Monday, 2 June 2014

The Top 5 Things You Should Never Discuss

I was dared.

Somebody who shall remain nameless dared me to do a week of controversial blogs, the 5 most dodgy topics to discuss, and to not hold back. Apparently this is test to see whether I really am balanced in my thinking, or just a cowardly fence-sitter.

An interesting dare, and one that I shall rise to. I have no fear that my opinions will cause earthquakes. If anyone disagrees with me we will both walk away unscathed. It's only opinions, I have no power over anyone's mind, not would I want to have.

And it's not that I have never discussed these before, either. Most people who know me know where I stand on these issues, and if they don't and they are shocked and horrified, I'm sure they'll recover.

One thing about social media and blogging in particular is that we are all intelligent adults capable of reading, forming an opinion, responding to it or choosing not to, and sometimes we do change our minds.

But what are the most taboo issues in polite conversation? There is a general rule never to discuss religion or politics, but I don't think that applies in a blog. In may apply at some sort of neighbour get together coffee morning deal, and it may apply when you've been invited to dinner at the home of someone you know has very differents opinions to yourself.

So, before I write one of these posts, let's look at why we sometimes choose to say nothing.

When I was a child, my mother had a very good friend who I referred to as an aunt. In fact there were several such friends but this lady was the one I liked the best. So, after my mother died we stayed in touch, and when she was visiting friends here in Canada she delighted me by phoning me and saying she was coming for a visit. She brought said friends along with her, and one of them was a retired soldier. I forget his rank but he was an officer.

Don't ask me how but in the course of conversation over dinner I made the massive faux pas of mentioning a recent instance of "friendly fire" and I was quickly put in my place. This gentleman went on a lengthy tirade of how civilians don't understand how difficult it is to identify a target, and made it very plain that he did not place blame anywhere.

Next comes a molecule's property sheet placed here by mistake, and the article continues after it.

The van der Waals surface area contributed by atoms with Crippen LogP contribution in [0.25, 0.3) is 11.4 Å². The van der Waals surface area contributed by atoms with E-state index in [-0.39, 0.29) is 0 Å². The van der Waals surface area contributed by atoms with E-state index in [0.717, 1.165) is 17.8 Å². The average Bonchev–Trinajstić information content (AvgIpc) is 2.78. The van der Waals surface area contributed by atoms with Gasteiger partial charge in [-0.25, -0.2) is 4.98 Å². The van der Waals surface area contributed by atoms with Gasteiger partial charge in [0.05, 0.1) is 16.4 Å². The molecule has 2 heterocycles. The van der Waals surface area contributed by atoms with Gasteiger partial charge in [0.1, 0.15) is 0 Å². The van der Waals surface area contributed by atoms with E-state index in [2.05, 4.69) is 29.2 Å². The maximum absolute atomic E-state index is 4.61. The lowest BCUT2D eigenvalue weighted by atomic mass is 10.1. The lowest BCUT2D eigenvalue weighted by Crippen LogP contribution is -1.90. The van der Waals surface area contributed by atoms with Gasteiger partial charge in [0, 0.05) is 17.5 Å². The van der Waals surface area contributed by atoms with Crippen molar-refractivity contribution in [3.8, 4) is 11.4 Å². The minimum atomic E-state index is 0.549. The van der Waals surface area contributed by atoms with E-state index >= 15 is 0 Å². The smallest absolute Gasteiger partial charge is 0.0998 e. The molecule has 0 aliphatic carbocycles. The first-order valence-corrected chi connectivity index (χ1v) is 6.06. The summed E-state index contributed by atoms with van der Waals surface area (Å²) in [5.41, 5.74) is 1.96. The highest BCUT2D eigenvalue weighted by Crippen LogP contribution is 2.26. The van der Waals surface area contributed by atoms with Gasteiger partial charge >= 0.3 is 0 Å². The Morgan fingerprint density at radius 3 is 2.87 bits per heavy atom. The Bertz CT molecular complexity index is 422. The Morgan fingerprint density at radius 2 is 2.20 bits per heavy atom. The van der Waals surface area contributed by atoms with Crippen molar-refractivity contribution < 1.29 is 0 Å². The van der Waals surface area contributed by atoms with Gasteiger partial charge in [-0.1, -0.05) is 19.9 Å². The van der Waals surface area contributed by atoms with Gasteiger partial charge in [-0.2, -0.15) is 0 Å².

Here's the story of the event

I decided to change the subject and move on, but to this day I will never understand how he accepted it so easily. Training? Maybe.

Anyway, the point is that, face to face, sometimes some things are best left unsaid.

Moving back to social media then, there is no possible way of knowing the impact that a topic will have on every individual reading it. In some instances it could cause offence or trigger something that leads to great upset or anger. But you don't have to read it. You can click X and do something else. We are NOT sitting at dinner trying to make polite conversation here.

Disagree with me all you want, no problem at all, and if you want to debate a point, I will be adult about it. Just remember you are not obliged to read any of this, and the world will carry on as normal despite what either of us has to say. I will not censor responses, but know that anyone who resorts to ad hominems against me or any other person commenting, will be judged negatively. This is about issues. Perhaps it's a test of debating skills too.

Right then!

1 comment:

  1. I have seen far too many conversations devolve into name-calling matches just because one person's opinion doesn't mesh with another's. Recently I attempted to debate with a few people over the mental state of the young man who shot up the sorority house in Santa Barbara, and was called a "retard" by someone who claimed to have been the man's friend and knew what was going through his head.
    Nobody can say what's going through anyone's head, no matter how close you are. I chose to withdraw from the conversation because I knew I wouldn't get anywhere.